Courtesy of Jhoni Jackson
What defines a successful music career? Quality albums? Fame? Fat music royalty checks? All of that's right – but also none of it, too...
Making it in the industry is no longer gauged by major label contracts, Grammys, and high rankings on the Billboard charts. Fame and fat checks are still a lot of people's dream goals, but there's more to success than that.
As independent musicians, the truest markers of triumph are sustainability and longevity. Read on for the basics of achieving both.
Make great music
First and foremost, right? There's no perfect recipe for an earworm or a hit, though. We can't tell you precisely how to write a good song everyone loves at first listen. What's deemed as good quality can be extremely subjective, and if it's chart success you're looking for, there are no absolutes for that, either. However, there are songwriting tips that can help boost your craft, augment what you've already got going on, or give you the creative confidence you need to go for it to begin with.
Certain song structures are more memorable than others. When A is the verse and B is the bridge, arrangements like ABABCB and AABA are most likely to be considered catchy. A curveball in the mix can help ensure it sticks. If you're having trouble with lyrics, research and study techniques that will guide you through the process.
Audience, structure, and content are all important elements of composing good successful songs. Learn as much as you can about all of them. And, above all else, study other peoples music. Learn at minimum four or five new songs every month. Study their chords, the melodic ideas and their structure. Learn as much as you can about what makes a hit song work.
Songwriting tips for boosting creativity can be learned. The Songwriting Source-book is excellent for learning these principles, and suggestions for beating writer's block are detailed here.
There are some arguments in favor of breaking traditional song structures, by the way. Consider the possibilities with that. Some may be beneficial, others may not.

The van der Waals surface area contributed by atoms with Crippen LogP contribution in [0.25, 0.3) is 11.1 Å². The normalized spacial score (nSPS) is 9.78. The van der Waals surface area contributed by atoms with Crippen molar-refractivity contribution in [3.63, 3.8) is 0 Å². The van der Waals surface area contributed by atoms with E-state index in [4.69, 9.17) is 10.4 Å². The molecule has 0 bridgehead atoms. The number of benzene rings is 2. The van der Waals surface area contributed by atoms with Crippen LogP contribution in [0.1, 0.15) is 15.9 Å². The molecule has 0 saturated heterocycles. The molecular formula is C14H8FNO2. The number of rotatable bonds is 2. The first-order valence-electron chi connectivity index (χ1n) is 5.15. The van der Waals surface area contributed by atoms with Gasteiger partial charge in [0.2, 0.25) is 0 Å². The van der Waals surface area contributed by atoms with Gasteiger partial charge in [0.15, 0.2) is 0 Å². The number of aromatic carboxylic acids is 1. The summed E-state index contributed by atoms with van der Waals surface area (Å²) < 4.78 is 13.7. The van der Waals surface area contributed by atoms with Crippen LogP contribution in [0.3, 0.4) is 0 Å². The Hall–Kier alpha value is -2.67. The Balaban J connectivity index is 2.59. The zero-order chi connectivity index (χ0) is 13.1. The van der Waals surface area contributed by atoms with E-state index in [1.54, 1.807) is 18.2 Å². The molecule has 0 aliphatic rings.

Learn from other experienced players to gain tips for songwriters who are just starting out – as in writing their very first song – a mentor can get the basics to you plus offer you helpful insights.
Seasoned writers might want to consider trying a new strategy for faster songwriting: the top-down method, or others may be what you need to re-start your songwriting direction.
Grow your fanbase
Whether you're a brand-new band or a group of long-term players, these factors are key in developing a solid following. (And for those wondering how to get into the music industry as a band to begin with, growing your fanbase is the first step.)
Promote your music
Spreading the word about your tunes is crucial and marketing strategies for social media, as well as posters, flyers, and email newsletters is a must. The role of your local music scene is to help you, but that's not always the case. Learn how to market your music yourself. The book, "Getting Your Music Heard" is great for this.
Not only is your city's independent music scene generally a good a community that provides mutual support, but if it isn't too tight-knit it's a professional network that can help you land opportunities to grow your fanbase. Being an active member of a good local community means you'll meet all the right folks to help propel your career forward – talent buyers, venue owners, music writers, other bands, and more. If you're a newcomer, look to these tips to start getting involved.Hopefully your local scene is supportive.
A publicist can be incredibly useful, of course, but not having one won't disqualify you from getting press. Independent DIY bands thrive without outside help all the time. Learn the basics of getting press, including the components of a professional press request and who to send them to.
For those who are trying and not seeing results, consider the issues that could be holding you back. Additional tips – like developing rapport with the right writers – can be found online with a quick Google search. Take the time to research this. There will be all types of good ideas that you'll discover.
Booking shows and landing gigs